Female archetypes are patterns of behavior that are present in the psyche of women and in their collective unconscious. They correspond to shared features that aren’t always explicit, but that create models. They’re often represented in different mythologies.
We find one such example of female archetypes in Greek mythology. In fact, the different classical goddesses represent certain models that also appear in myths and legends of other cultures.
Although female archetypes correspond to different representations of women, these traits can also be found in men. However, they tend to be modeled in a different way. They’re also present in modern myths, where they’re embodied in influencers, movie heroines, and famous figures.
“If bulls and lions knew how to paint, they would paint the gods as bulls and lions.”
-Xenophanes of Colophon-
The Greek female archetypes
Greek mythology is extremely rich in female archetypes. Scholars classify them into three groups. These are the virgin, the vulnerable, and the alchemical or transformative goddesses.
The virgin goddesses represent the independent, self-sufficient quality in women. The vulnerable goddesses are relationship-oriented. Finally, the alchemical or transformative goddess category represents love and beauty, erotic attraction, sensuality, sexuality, and new life. There were seven Greek goddesses in all. Here they are:
1. Artemis, the warrior
Artemis was a virgin goddess who represented autonomy and defiance. We could say that her archetype corresponds to the kinds of women who challenge masculine power: the feminists. In addition, they keep their emotional distance. This makes them hermetic and inaccessible. They make great friends or sisters to other women but maintain tense relationships with men.
2. Athena, the strategist
Athena was another of the virgin goddesses who challenged the masculine. Her archetype represents mental ability, calculation, shrewdness, and a lack of empathy. These women are both practical and realistic. In fact, of all the feminine archetypes, it’s the one that’s closest to masculinity. Indeed, ambition and success dominate them and they have tremendous abilities to establish alliances with men.
3. Hestia, the wise woman
Unlike Athena, the goddess, Hestia possessed an intelligence expressed as wisdom and not as a strategy. Hestia archetypes are sensitive and intuitive, lonely by nature, and nonmaterialistic. Furthermore, these women enjoy spirituality and undergo enriching introspection processes. In fact, the Hestia archetype represents the spiritual essence of a woman.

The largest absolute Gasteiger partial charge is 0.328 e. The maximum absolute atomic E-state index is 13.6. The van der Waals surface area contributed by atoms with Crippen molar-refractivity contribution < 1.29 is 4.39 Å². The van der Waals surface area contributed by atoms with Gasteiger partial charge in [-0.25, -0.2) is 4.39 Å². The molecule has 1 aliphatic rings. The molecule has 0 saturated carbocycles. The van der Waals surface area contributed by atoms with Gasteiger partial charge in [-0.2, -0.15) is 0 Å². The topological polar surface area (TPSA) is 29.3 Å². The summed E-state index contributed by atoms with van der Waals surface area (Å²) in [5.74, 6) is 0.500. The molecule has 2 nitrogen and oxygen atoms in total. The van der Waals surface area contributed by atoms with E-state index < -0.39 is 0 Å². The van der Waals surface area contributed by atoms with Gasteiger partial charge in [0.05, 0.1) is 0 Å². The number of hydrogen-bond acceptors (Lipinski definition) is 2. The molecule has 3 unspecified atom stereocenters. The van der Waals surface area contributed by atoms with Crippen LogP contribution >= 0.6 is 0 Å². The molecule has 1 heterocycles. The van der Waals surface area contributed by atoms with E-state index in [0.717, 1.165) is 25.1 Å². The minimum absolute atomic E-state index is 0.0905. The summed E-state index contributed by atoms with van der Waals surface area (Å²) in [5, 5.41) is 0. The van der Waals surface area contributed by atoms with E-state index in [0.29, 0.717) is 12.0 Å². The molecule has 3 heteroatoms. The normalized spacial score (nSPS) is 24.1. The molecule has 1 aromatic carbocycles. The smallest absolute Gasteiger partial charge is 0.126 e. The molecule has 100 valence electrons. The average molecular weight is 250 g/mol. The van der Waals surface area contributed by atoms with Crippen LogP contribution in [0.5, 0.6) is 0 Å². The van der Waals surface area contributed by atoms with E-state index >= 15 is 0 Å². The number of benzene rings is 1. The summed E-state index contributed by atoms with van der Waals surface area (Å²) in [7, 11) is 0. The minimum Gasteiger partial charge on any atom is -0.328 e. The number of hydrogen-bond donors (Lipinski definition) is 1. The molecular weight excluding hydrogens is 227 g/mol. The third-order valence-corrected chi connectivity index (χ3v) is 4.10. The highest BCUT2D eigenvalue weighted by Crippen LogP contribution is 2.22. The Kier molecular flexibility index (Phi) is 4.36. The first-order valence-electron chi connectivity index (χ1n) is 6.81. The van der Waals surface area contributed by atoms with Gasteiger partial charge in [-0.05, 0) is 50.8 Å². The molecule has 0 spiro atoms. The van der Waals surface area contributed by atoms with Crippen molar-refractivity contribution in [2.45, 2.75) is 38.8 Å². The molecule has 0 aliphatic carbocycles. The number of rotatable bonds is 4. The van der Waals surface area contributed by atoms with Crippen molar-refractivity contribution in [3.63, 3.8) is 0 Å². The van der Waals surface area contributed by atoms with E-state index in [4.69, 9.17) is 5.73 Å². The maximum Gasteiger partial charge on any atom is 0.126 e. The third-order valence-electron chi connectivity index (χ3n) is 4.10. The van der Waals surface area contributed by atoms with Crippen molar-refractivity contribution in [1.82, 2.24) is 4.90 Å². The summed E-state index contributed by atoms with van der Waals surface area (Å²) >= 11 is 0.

4. Hera, the wife
Within these female archetypes, the goddess Hera is the one who represents women as creators of relationships. Her archetype is extremely emotional and sensitive. These women have a great capacity to establish close and passionate bonds with men. They’re usually dominated by anger, jealousy, and a thirst for revenge which is why they’re classed as vulnerable. However, they’re loyal to the end.
5. Demeter, the mother
Demeter was a luminous figure who fertilized and made everything around her grow and develop. These archetypes are sensitive and help others. In addition, they’re generous and nurture those they welcome under their wing. On the other hand, they tend to create and nurture bonds of dependency. Furthermore, they’re also prone to depression. Again, Demeter was a vulnerable goddess.
6. Persephone, the maiden
The archetype of the eternal girl who doesn’t commit to anyone or anything because making a decision means eliminating other choices.
Persephone archetypes are adaptable but they need to learn to make commitments. If not, they find themselves being submitted to the will of others. In addition, Persephone symbolizes receptivity and intuition. She’s the last of the vulnerable goddesses.
7. Aphrodite, the lover
Aphrodite is the only alchemical goddess. Her essential trait was creativity. Aphrodite archetypes are emotional, sensual, and love beauty. They want to improve reality to make it more pleasant and they know how to enjoy life. However, on the negative side, they can be volatile and impulsive.
One woman, many female archetypes
Women carry all the female archetypes within them. However, as a rule, one of them manifests itself more than the others. Nevertheless, the dominant pattern can change over time or through evolutionary processes.
As in all archetypes, each one has a light and a dark side. The light side refers to its virtues and the dark to a misrepresentation of them. They’re not formal psychological classifications. However, they do constitute a point of reference for reflection.
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